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Khadr’s Lawyer Dennis Edney addresses U of A Law

Michael Aytenfisu (2L)

“With due respect, the only crime equal to willful inhumanity is the crime of indifference, the crime of silence and the crime of forgetting.”

This was one of profound messages imparted to those attending Mr. Dennis Edney’s impassioned address at the U of A Law centre on October 17.

Canadian Lawyers for International Human Rights U of A Chapter (CLAIHR) hosted Mr. Edney for a presentation on the highly publicized case of his client, Omar Khadr.

In 2002, Omar Khadr, a fifteen-year-old Canadian citizen, was captured in Afghanistan following a firefight between American forces and an Afghan militia. For his involvement in the battle and alleged killing of an American soldier, Mr. Khadr was arrested and detained in Guantanamo Bay, where he awaited trial. Mr. Edney continues to allege that during the decade that he was kept at Guantanamo, Mr. Khadr was subjected to numerous forms of torture and was repeatedly denied his basic human rights, including the right to a fair trial. Both the US and Canadian governments have flouted numerous international conventions in their treatment of Khadr.

Mr. Edney spoke to various issues arising out of Mr. Khadr’s case, outlining the Canadian’s arduous journey from Canada to Pakistan, to Afghanistan, to Guantanamo Bay, and finally to the federally run maximum security prison here in Edmonton. Mr. Edney was initially retained by Mr. Khadr in 2007, and worked through the trial held in the United States, where Mr. Khadr eventually entered a guilty plea to various charges, including murder, conspiracy, and providing material support for terrorism. Following conviction, Mr. Khadr was transferred back to Canada to serve out his sentence. With numerous experts citing that Mr. Khadr did not pose a threat to Canadian society, Mr. Edney recently filed a habeas corpus application in Edmonton, to have Mr. Khadr moved to a lower security facility. The application was denied.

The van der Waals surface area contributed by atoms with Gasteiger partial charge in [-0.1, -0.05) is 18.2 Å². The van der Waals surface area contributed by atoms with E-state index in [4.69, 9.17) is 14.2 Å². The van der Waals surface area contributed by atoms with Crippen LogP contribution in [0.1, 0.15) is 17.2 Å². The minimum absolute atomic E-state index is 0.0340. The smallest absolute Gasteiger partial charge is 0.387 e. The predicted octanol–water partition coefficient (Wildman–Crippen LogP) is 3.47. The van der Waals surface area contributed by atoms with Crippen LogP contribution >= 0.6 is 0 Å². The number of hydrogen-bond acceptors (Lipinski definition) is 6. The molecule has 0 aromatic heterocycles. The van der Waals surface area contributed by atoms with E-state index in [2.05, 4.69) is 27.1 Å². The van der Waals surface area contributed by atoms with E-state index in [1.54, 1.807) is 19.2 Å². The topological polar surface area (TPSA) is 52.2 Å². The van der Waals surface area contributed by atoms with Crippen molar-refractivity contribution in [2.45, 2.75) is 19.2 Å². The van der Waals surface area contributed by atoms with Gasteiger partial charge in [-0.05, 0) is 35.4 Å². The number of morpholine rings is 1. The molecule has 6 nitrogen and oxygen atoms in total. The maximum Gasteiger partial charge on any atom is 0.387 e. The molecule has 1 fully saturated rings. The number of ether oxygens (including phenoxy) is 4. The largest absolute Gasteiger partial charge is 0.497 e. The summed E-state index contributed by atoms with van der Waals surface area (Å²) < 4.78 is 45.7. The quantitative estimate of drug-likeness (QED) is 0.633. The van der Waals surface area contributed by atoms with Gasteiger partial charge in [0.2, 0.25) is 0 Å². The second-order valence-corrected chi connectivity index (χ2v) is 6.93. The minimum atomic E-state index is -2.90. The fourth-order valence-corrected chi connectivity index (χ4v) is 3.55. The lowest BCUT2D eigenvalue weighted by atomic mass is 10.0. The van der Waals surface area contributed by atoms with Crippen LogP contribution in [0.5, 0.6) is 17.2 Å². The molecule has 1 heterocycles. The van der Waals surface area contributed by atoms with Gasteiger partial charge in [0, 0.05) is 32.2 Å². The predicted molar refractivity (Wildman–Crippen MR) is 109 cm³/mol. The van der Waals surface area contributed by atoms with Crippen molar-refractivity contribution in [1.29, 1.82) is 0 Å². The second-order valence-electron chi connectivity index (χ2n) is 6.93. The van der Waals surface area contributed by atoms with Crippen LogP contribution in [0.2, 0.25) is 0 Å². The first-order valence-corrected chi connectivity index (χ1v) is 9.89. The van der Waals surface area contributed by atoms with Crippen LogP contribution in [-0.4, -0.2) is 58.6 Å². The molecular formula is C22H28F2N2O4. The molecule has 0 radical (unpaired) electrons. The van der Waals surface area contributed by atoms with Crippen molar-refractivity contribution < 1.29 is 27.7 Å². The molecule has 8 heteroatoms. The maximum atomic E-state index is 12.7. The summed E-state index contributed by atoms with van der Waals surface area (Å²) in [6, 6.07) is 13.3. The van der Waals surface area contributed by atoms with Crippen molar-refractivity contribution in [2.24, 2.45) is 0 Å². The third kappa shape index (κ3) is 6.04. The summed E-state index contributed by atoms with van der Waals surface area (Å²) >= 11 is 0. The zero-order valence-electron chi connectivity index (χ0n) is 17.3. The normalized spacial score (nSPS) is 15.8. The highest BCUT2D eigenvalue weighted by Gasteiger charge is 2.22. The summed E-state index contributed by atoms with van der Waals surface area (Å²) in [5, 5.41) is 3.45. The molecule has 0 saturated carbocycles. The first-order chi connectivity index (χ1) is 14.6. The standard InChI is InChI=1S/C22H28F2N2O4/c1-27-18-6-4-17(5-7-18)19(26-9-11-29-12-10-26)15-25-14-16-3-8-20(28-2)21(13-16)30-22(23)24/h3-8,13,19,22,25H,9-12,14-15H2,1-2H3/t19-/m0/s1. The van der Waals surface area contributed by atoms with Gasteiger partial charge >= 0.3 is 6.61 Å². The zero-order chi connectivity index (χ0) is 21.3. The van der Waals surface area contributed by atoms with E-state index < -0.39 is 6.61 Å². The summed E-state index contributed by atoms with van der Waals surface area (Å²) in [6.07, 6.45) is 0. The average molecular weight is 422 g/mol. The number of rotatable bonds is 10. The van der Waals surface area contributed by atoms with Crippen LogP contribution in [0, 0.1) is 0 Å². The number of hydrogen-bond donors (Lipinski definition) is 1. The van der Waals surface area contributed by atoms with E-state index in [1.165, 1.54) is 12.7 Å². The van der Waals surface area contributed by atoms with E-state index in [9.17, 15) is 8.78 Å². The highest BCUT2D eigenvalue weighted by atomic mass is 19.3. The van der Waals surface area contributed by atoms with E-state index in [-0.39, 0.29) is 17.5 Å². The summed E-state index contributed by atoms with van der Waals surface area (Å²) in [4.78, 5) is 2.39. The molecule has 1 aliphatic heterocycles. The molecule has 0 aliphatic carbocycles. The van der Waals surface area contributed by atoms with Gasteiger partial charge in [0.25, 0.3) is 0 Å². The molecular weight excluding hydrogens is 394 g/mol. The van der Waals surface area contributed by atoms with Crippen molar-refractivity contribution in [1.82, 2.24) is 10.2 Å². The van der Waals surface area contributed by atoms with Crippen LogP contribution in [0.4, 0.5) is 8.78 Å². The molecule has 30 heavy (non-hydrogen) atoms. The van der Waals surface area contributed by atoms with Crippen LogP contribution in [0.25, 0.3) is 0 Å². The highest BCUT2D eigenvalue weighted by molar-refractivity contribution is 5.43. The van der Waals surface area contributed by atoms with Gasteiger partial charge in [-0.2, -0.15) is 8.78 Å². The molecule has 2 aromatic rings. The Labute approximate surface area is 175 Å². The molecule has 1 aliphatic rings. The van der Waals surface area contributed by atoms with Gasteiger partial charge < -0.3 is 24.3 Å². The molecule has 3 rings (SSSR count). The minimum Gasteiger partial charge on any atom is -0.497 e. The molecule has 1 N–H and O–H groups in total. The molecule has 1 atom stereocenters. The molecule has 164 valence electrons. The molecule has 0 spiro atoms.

Even for those familiar with Mr. Khadr’s narrative, it was eye-opening to get an in-depth evaluation from counsel involved in the proceedings. Especially noteworthy were Mr. Edney’s views on the input (unsolicited) of the federal government, who have adopted a hard line with regards to Mr. Khadr. Mr. Edney was equally critical of the Canadian state’s interactions with Khadr during his time at Guantanamo. He is not alone in this condemnation. The Supreme Court of Canada has determined that Canadian officials’ involvement in the Guantanamo Bay process constituted violations of international law that Canada has signed on to. Mr. Edney’s presentation highlighted the issues of the rights of Canadians being held and prosecuted abroad.

Mr. Edney’s presentation was inspiring and provocative. He challenged students and faculty to wake up out of our indifference and uphold the basic tenets of our justice system. Mr. Edney urged for students to be proactive in defending individual rights for the vulnerable in society. He provoked students to make use of our abilities for broader impacts. Providing himself as an inspiring example, Mr. Edney prompted many to re-think motivations for studying and practicing law.

CLAIHR would like to thank Mr. Edney and all of those who attended his presentation.  To learn more information on our club activities or to join, email us at